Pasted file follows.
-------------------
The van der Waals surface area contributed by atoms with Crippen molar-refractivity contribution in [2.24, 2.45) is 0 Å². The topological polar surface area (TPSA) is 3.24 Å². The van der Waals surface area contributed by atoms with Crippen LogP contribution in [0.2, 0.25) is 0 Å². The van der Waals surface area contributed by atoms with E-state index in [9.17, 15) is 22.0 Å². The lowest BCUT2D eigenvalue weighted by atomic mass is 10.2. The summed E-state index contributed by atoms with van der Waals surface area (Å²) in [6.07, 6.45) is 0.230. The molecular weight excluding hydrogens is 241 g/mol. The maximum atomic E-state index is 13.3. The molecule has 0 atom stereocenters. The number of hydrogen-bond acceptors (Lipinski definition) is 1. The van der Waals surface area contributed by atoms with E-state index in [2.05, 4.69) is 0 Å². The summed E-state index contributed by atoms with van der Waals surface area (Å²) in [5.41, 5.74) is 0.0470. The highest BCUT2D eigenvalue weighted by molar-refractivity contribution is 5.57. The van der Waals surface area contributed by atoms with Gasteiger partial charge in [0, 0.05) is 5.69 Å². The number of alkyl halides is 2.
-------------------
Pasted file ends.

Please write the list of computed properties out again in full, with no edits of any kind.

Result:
The van der Waals surface area contributed by atoms with Crippen molar-refractivity contribution in [2.24, 2.45) is 0 Å². The topological polar surface area (TPSA) is 3.24 Å². The van der Waals surface area contributed by atoms with Crippen LogP contribution in [0.2, 0.25) is 0 Å². The van der Waals surface area contributed by atoms with E-state index in [9.17, 15) is 22.0 Å². The lowest BCUT2D eigenvalue weighted by atomic mass is 10.2. The summed E-state index contributed by atoms with van der Waals surface area (Å²) in [6.07, 6.45) is 0.230. The molecular weight excluding hydrogens is 241 g/mol. The maximum atomic E-state index is 13.3. The molecule has 0 atom stereocenters. The number of hydrogen-bond acceptors (Lipinski definition) is 1. The van der Waals surface area contributed by atoms with E-state index in [2.05, 4.69) is 0 Å². The summed E-state index contributed by atoms with van der Waals surface area (Å²) in [5.41, 5.74) is 0.0470. The highest BCUT2D eigenvalue weighted by molar-refractivity contribution is 5.57. The van der Waals surface area contributed by atoms with Gasteiger partial charge in [0, 0.05) is 5.69 Å². The number of alkyl halides is 2.